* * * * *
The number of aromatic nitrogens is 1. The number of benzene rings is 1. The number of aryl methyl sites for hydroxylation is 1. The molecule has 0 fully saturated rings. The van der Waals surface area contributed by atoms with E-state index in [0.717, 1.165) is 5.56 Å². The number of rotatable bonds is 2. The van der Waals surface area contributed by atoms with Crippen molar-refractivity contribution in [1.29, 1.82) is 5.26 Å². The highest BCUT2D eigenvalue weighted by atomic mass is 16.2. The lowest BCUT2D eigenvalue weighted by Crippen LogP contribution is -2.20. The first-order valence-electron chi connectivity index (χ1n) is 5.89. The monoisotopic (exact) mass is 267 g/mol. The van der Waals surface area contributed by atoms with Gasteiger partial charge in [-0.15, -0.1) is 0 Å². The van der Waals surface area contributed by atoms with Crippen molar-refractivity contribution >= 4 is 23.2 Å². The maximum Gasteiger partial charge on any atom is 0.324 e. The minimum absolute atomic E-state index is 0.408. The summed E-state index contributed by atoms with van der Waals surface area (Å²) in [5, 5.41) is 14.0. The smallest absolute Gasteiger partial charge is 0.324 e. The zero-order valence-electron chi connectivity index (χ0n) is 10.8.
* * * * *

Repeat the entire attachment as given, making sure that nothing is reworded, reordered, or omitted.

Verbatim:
The number of aromatic nitrogens is 1. The number of benzene rings is 1. The number of aryl methyl sites for hydroxylation is 1. The molecule has 0 fully saturated rings. The van der Waals surface area contributed by atoms with E-state index in [0.717, 1.165) is 5.56 Å². The number of rotatable bonds is 2. The van der Waals surface area contributed by atoms with Crippen molar-refractivity contribution in [1.29, 1.82) is 5.26 Å². The highest BCUT2D eigenvalue weighted by atomic mass is 16.2. The lowest BCUT2D eigenvalue weighted by Crippen LogP contribution is -2.20. The first-order valence-electron chi connectivity index (χ1n) is 5.89. The monoisotopic (exact) mass is 267 g/mol. The van der Waals surface area contributed by atoms with Gasteiger partial charge in [-0.15, -0.1) is 0 Å². The van der Waals surface area contributed by atoms with Crippen molar-refractivity contribution >= 4 is 23.2 Å². The maximum Gasteiger partial charge on any atom is 0.324 e. The minimum absolute atomic E-state index is 0.408. The summed E-state index contributed by atoms with van der Waals surface area (Å²) in [5, 5.41) is 14.0. The smallest absolute Gasteiger partial charge is 0.324 e. The zero-order valence-electron chi connectivity index (χ0n) is 10.8.